Prince Charles urges Commonwealth leaders to act together to move towards a ‘sustainable future’
Prince Charles has urged Commonwealth leaders to work together and take action to lead the world towards a more sustainable future.
At a meeting of his Sustainable Markets Initiative (SMI) in Rwanda, the Prince of Wales told leaders of the family of nations, whom he described as a “common market” that they could work together to tackle sustainability issues.
The Prince launched SMI in 2020 to help accelerate the world transition to a sustainable future.
He told delegates including Rwandan President Paul Kagame, Canadian Prime Minister Justin Trudeau and FIFA President Gianni Infantino: “If we can commit to being courageous in our ambition – but more importantly in our action – it will Commonwealth, as one of the world’s largest common markets, has a real chance to lead the world in the right direction.”
The Prince launched SMI in 2020 to help accelerate the global transition to a sustainable future
The heir apparent at the meeting said he had worked with SMI for the past three years and now has more than 300 CEOs around the world.
“This meeting is actually three years in the making,” he said.
The chief executives represent assets worth $70 trillion “that aim to help accelerate the world’s green economy,” he added.
“But ladies and gentlemen, they can’t do this without your help,” he said. “To move forward at pace and scale, we need to be clear about the favorable environment and demand signals so that industry and investors know where to go, whether it’s renewable energy, sustainable infrastructure, sustainable aviation fuel or regenerative agriculture. ‘
Charles will represent the Queen at the Commonwealth Heads of Government Meeting for the first time since he was elected to take over her position as head of the global ‘family of nations’ in 2018.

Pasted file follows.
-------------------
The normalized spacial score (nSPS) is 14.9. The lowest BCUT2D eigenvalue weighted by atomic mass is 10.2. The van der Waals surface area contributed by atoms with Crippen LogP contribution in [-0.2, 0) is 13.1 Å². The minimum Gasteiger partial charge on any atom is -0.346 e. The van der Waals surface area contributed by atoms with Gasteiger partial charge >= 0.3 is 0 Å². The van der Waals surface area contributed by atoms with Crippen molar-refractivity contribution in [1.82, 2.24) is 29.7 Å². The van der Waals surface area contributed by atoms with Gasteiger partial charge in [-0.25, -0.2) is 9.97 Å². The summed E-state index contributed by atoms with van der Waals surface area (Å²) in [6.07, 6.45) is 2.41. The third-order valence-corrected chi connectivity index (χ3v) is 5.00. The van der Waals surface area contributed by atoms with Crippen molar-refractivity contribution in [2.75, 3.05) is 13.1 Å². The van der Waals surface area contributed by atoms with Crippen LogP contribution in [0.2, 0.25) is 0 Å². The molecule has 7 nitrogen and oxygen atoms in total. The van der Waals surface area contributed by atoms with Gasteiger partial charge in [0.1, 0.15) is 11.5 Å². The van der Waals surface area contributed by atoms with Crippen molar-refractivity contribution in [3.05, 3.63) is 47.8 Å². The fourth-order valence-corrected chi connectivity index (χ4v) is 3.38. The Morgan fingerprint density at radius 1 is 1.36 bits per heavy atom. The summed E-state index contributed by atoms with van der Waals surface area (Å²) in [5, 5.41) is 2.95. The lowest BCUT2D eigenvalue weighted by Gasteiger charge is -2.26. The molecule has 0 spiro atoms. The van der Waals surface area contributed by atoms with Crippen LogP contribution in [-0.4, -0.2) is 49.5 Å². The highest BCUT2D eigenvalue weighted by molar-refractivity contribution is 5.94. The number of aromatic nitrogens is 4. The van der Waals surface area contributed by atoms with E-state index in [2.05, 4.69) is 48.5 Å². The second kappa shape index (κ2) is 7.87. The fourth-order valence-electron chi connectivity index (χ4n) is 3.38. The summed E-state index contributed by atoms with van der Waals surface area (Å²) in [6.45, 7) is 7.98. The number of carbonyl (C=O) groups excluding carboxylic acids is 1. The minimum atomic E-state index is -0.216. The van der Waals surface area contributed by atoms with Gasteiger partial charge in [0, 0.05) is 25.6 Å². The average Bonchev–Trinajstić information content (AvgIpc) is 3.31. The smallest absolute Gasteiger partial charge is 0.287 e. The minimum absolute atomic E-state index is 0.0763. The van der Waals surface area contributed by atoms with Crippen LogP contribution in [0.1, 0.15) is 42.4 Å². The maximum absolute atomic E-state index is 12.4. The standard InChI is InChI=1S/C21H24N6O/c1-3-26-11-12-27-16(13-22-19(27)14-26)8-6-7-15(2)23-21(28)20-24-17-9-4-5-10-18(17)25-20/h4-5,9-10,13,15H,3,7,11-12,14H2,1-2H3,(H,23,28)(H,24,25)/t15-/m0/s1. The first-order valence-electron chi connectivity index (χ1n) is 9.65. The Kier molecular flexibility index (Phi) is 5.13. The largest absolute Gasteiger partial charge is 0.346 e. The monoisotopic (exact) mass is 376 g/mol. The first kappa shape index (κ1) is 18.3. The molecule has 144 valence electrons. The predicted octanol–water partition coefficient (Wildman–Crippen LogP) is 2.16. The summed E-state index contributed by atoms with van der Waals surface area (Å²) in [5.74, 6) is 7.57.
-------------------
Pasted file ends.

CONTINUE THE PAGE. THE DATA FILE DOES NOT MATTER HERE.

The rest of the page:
In another meeting with other Commonwealth leaders, he spoke about how efforts to eradicate malaria have been derailed by the coronavirus.
“As we come out of the pandemic, 2022 should be a turning point,” he told delegates at a summit on malaria and neglected tropical diseases at the Intare conference center in Kigali.
In another meeting with other Commonwealth leaders, Prince Charles spoke about how efforts to eradicate malaria have been derailed by the coronavirus.
At a lighter moment of the visit, Prince Charles received an adoption certificate for an injured crane
“After Covid-19, the world is paying more attention to infectious diseases, and we need to take advantage of this to provide good support in preparing for and responding to infectious disease outbreaks.
“Mainly as a result of the Covid-19 pandemic, there is still a lot to do to achieve our ambitions.”
There, the prince, who is president of Malaria No More Uk, met Melinda French Gates and director-general of the World Health Organization Dr Tedroos Adhanom-Ghebreyesus.
At a lighter moment of the visit, Prince Charles received an adoption certificate for an injured crane.
He visited Kigali’s first wildlife sanctuary, Umusambi Village, which is home to more than 50 endangered crane species.
The Duke and Duchess attend a fashion event as part of Kigali Fashion Week at Kigali Arena
Prince and Duchess of Cornwall landed in Kigali . earlier this week
Olivier Nsengimana, founder and director of the Rwanda Wildlife Conservation Association, handed him a certificate of adoption for the bird and told the prince, “From now on, she’s yours,” to which he replied, “Oh. You must keep me informed.’
The Prince and Duchess of Cornwall landed in Kigali earlier this week. He is the first member of the royal family to set foot on Rwandan soil.
Charles will hold several meetings during his visit to ‘listen and keep learning’ about the key issues facing Commonwealth countries, in particular in the areas of climate change, economic development, youth opportunities and gender equality.